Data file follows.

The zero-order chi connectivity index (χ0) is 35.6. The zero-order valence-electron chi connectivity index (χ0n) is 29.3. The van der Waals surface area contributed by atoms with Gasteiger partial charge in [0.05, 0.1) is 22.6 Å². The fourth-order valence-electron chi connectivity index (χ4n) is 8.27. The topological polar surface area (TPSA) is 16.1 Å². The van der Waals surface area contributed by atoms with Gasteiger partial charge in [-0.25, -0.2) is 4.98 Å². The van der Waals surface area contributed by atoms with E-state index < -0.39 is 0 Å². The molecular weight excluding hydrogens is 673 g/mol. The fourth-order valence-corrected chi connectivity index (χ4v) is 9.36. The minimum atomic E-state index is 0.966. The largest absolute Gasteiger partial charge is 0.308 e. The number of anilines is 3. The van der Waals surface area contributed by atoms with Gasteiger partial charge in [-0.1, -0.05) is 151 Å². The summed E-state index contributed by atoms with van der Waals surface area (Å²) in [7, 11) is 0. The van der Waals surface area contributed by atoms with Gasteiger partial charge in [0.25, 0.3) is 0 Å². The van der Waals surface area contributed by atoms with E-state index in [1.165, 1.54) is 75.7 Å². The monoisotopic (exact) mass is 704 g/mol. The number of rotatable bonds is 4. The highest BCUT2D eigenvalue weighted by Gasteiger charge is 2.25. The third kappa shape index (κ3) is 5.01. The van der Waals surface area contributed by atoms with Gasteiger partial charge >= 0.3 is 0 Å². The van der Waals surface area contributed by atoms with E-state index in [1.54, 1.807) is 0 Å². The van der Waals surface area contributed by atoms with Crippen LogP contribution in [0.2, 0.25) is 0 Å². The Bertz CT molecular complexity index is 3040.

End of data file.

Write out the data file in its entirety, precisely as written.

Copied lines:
The zero-order chi connectivity index (χ0) is 35.6. The zero-order valence-electron chi connectivity index (χ0n) is 29.3. The van der Waals surface area contributed by atoms with Gasteiger partial charge in [0.05, 0.1) is 22.6 Å². The fourth-order valence-electron chi connectivity index (χ4n) is 8.27. The topological polar surface area (TPSA) is 16.1 Å². The van der Waals surface area contributed by atoms with Gasteiger partial charge in [-0.25, -0.2) is 4.98 Å². The van der Waals surface area contributed by atoms with E-state index < -0.39 is 0 Å². The molecular weight excluding hydrogens is 673 g/mol. The fourth-order valence-corrected chi connectivity index (χ4v) is 9.36. The minimum atomic E-state index is 0.966. The largest absolute Gasteiger partial charge is 0.308 e. The number of anilines is 3. The van der Waals surface area contributed by atoms with Gasteiger partial charge in [-0.1, -0.05) is 151 Å². The summed E-state index contributed by atoms with van der Waals surface area (Å²) in [7, 11) is 0. The van der Waals surface area contributed by atoms with Gasteiger partial charge in [0.25, 0.3) is 0 Å². The van der Waals surface area contributed by atoms with E-state index in [1.165, 1.54) is 75.7 Å². The monoisotopic (exact) mass is 704 g/mol. The number of rotatable bonds is 4. The highest BCUT2D eigenvalue weighted by Gasteiger charge is 2.25. The third kappa shape index (κ3) is 5.01. The van der Waals surface area contributed by atoms with Gasteiger partial charge >= 0.3 is 0 Å². The van der Waals surface area contributed by atoms with E-state index in [1.54, 1.807) is 0 Å². The van der Waals surface area contributed by atoms with Crippen LogP contribution in [0.2, 0.25) is 0 Å². The Bertz CT molecular complexity index is 3040.